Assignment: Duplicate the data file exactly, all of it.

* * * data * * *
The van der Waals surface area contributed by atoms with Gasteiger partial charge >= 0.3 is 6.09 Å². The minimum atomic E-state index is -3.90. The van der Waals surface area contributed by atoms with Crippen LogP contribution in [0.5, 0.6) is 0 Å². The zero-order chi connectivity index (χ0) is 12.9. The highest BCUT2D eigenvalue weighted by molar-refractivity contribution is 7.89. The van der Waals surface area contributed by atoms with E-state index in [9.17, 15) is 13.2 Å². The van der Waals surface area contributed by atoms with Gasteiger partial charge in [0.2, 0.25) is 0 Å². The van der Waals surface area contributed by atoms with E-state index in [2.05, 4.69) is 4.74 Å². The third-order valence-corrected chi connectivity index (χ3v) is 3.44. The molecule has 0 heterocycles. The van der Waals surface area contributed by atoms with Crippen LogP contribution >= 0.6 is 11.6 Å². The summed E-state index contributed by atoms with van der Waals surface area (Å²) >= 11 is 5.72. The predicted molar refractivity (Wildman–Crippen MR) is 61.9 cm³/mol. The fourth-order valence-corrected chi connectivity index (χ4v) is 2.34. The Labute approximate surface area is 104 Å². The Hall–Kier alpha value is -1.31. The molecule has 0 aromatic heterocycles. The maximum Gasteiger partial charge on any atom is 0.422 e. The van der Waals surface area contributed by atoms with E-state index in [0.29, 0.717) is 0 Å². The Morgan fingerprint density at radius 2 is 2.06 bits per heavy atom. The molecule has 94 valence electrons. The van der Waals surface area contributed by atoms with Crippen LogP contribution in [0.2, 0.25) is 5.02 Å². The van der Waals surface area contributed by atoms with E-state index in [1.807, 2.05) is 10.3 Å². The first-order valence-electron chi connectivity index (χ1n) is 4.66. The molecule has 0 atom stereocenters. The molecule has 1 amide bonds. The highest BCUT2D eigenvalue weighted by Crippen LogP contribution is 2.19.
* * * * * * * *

The van der Waals surface area contributed by atoms with Gasteiger partial charge >= 0.3 is 6.09 Å². The minimum atomic E-state index is -3.90. The van der Waals surface area contributed by atoms with Crippen LogP contribution in [0.5, 0.6) is 0 Å². The zero-order chi connectivity index (χ0) is 12.9. The highest BCUT2D eigenvalue weighted by molar-refractivity contribution is 7.89. The van der Waals surface area contributed by atoms with E-state index in [9.17, 15) is 13.2 Å². The van der Waals surface area contributed by atoms with Gasteiger partial charge in [0.2, 0.25) is 0 Å². The van der Waals surface area contributed by atoms with E-state index in [2.05, 4.69) is 4.74 Å². The third-order valence-corrected chi connectivity index (χ3v) is 3.44. The molecule has 0 heterocycles. The van der Waals surface area contributed by atoms with Crippen LogP contribution >= 0.6 is 11.6 Å². The summed E-state index contributed by atoms with van der Waals surface area (Å²) >= 11 is 5.72. The predicted molar refractivity (Wildman–Crippen MR) is 61.9 cm³/mol. The fourth-order valence-corrected chi connectivity index (χ4v) is 2.34. The Labute approximate surface area is 104 Å². The Hall–Kier alpha value is -1.31. The molecule has 0 aromatic heterocycles. The maximum Gasteiger partial charge on any atom is 0.422 e. The van der Waals surface area contributed by atoms with E-state index in [0.29, 0.717) is 0 Å². The Morgan fingerprint density at radius 2 is 2.06 bits per heavy atom. The molecule has 94 valence electrons. The van der Waals surface area contributed by atoms with Crippen LogP contribution in [0.2, 0.25) is 5.02 Å². The van der Waals surface area contributed by atoms with E-state index in [1.807, 2.05) is 10.3 Å². The first-order valence-electron chi connectivity index (χ1n) is 4.66. The molecule has 0 atom stereocenters. The molecule has 1 amide bonds. The highest BCUT2D eigenvalue weighted by Crippen LogP contribution is 2.19.